Economic forecasts for Spain have been positive this week, Morgan Stanley revising their forecasts for economic growth in Spain upwards, in spite of Spanish public debt reaching another record high.
And the tourist industry is continuing to deliver excellent results, figures released on Friday morning showing a positive tendency, with nearly 12% increase in the numbers of foreign visitors in just the first 2 months of the year, and foreigners remain an important market for the property market, the numbers of foreign buyers picking up Spanish property, once again making an important dent in the numbers of properties sold.
Tourism is also continuing to deliver positive results, the volumes of air traffic coming into Spain once more delivering increases over traffic for 2013, and tourism figures released on Friday showing that 6.1 million tourists have already visited Spain so far this year, a rise of nearly 12% on the same period in 2013. British tourists have increased considerably: 10.4% in the first 2 months of the year to 1.18 million, representing nearly 20% of the total tourists visiting Spain.
Currency Report this week
Currency exchange rates have improved considerably recently , meaning you get more euros for every pound. Click to see the latest exchange rate news and see how much you could save transferring money to Spain using currency transfer services rather than using a bank.
The Murcia watermelon case in court, Corvera airport latest, burglaries down and tourists up in Murcia
Will Corvera airport open in 2014?
Not according to the regional press, who started the week with an article questioning the optimism of those who feel that the airport can open in time to take advantage of the autumn flight schedules. Although on Friday a small piece appeared indicating that EU Commissioners examining the whole situation relating to the regional government’s plans to help finance the opening of the airport have requested further information about certain points of the proposal, the reality is that there are a significant number of administrative processes which must still be undertaken before the airport can be deemed ready to open, including several vital pieces of paperwork and permissions which are still lacking and cannot be applied for until all the legal processes between the regional government and former concessionary have concluded.
The next flight slot conference allocating flights for the winter period will be held in Abu Dhabi in June 2014, and if ALL of these processes have not been concluded, then Corvera will be unable to apply for its route slots and all routes will be allocated to San Javier and Aena, meaning that even if the airport manages to open in time, commercial flights cannot begin until the next batch of flights, Spring 2015, are allocated. The regional government and concessionary may be willing, but flight slots wait for no-one as the world’s air traffic routes are planned well in advance, and if Corvera isn´t ready, it isn´t ready and can´t be allocated routes. Simple as that.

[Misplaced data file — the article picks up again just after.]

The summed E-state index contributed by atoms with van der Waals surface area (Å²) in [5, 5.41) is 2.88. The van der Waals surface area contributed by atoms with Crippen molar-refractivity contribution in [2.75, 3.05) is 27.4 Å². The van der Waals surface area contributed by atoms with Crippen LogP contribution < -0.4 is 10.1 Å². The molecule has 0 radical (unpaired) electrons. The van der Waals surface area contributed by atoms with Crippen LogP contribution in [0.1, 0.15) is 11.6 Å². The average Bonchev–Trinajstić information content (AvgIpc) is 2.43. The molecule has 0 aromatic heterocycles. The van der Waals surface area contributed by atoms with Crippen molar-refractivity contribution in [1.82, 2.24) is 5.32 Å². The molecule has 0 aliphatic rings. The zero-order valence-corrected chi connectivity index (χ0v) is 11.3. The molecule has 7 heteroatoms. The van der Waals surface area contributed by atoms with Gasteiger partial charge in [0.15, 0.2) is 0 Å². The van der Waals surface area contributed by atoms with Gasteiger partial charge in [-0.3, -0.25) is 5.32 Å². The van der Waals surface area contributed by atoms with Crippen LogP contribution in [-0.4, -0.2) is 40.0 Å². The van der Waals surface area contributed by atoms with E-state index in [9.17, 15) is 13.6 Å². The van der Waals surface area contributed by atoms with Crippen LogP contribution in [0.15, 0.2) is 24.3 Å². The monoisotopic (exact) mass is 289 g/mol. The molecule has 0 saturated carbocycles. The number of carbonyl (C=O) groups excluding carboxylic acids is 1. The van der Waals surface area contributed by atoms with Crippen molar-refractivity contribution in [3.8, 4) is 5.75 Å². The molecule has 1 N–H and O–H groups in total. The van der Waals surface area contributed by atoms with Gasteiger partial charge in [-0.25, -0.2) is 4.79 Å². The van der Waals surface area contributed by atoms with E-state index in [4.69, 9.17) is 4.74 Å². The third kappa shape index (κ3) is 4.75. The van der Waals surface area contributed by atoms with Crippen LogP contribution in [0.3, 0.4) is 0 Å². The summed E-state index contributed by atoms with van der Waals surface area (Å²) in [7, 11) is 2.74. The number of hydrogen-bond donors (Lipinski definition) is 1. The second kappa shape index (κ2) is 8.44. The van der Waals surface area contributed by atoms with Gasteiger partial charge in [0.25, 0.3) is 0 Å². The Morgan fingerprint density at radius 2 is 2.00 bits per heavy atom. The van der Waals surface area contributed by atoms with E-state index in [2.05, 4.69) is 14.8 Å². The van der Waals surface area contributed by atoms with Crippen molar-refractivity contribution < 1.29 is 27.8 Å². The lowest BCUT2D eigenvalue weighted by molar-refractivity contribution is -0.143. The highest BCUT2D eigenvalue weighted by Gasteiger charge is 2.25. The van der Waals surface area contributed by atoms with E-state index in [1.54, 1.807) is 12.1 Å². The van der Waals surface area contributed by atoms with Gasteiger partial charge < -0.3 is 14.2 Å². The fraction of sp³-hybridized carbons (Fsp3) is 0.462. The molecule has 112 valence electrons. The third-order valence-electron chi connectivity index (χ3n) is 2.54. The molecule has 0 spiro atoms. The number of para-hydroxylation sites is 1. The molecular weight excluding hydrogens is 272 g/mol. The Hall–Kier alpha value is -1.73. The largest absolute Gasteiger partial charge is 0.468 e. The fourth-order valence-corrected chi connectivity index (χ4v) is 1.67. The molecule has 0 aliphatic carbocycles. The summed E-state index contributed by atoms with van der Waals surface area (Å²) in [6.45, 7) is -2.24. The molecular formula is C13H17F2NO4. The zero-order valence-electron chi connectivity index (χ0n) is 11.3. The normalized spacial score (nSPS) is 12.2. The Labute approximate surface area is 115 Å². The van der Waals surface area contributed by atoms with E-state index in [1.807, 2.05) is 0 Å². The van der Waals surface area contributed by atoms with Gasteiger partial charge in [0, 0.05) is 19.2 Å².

Tourism is an important industry within Murcia, the combination of residential tourists ( expats buying property to either live here full or part time) and holiday tourism providing plenty of work for the region, so it’s good news this week that the numbers of people working in the tourist sector in Murcia has increased, showing the sector is fairly healthy and continuing to generate opportunity for businesses and workers. Figures released on Friday also show a positive evolution in the numbers of tourists visiting Murcia, the British remaining the biggest international tourists in Murcia.
January house sales figures were a little disappointing, not only for Murcia, but the whole country, with large percentage falls against January last year, the analysts saying that this is mainly due to the fact that there was a big rush at the end of 2012 to buy before the government changed the law and removed fiscal advantages and put up the vat rate. However, the interesting point to emerge from all of the figures released in the last couple of weeks is how important the international markets are down here on the Mediterranean coast and the hard facts that more international buyers are picking up the bargains currently on offer down here in Murcia, which in turn, increases the numbers of “residential tourists” filling up empty properties and buying from expat businesses once again. Good news for all of us.
Staying with tourism, Terra Natura in Murcia welcomed its millionth visitor , although there has been silence about our other potential themed park, the Paramount development in Alhama de Murcia, and another park was also in the news, the Islas Hormigas natural marine park off the coast of Cabo de Palos. After weeks of consultation the environmentalists have won the day and numbers of divers allowed to use the park will be tightly restricted. In a way, this is good for expat divers, who tend to have the luxury of being able to dive at any time, unlike the dive schools who rely on the domestic holiday trade when at peak weekends and during the months of the Spanish holiday season there are easily three times as many divers wanting to dive the site as these new regulations will now permit.
But there are many forms of tourism: language tourism is starting to attract increased numbers of foreign students to the region, and cultural tourism is also gearing up ready for the impending Easter holidays and the Semana Santa activities to come. Full programmes for the region are currently being translated and will be posted soon.
Other news includes the current situation regarding water supply: while reservoirs are nearly full due to abundant rain in other parts of Spain which feed into our reservoirs, Murcian farmers growing dry crops are worried due to the lack of natural rainfall on our coastline. Temperatures have been above average this winter, but Murcia has received virtually no rainfall at all, good and bad news at the same time.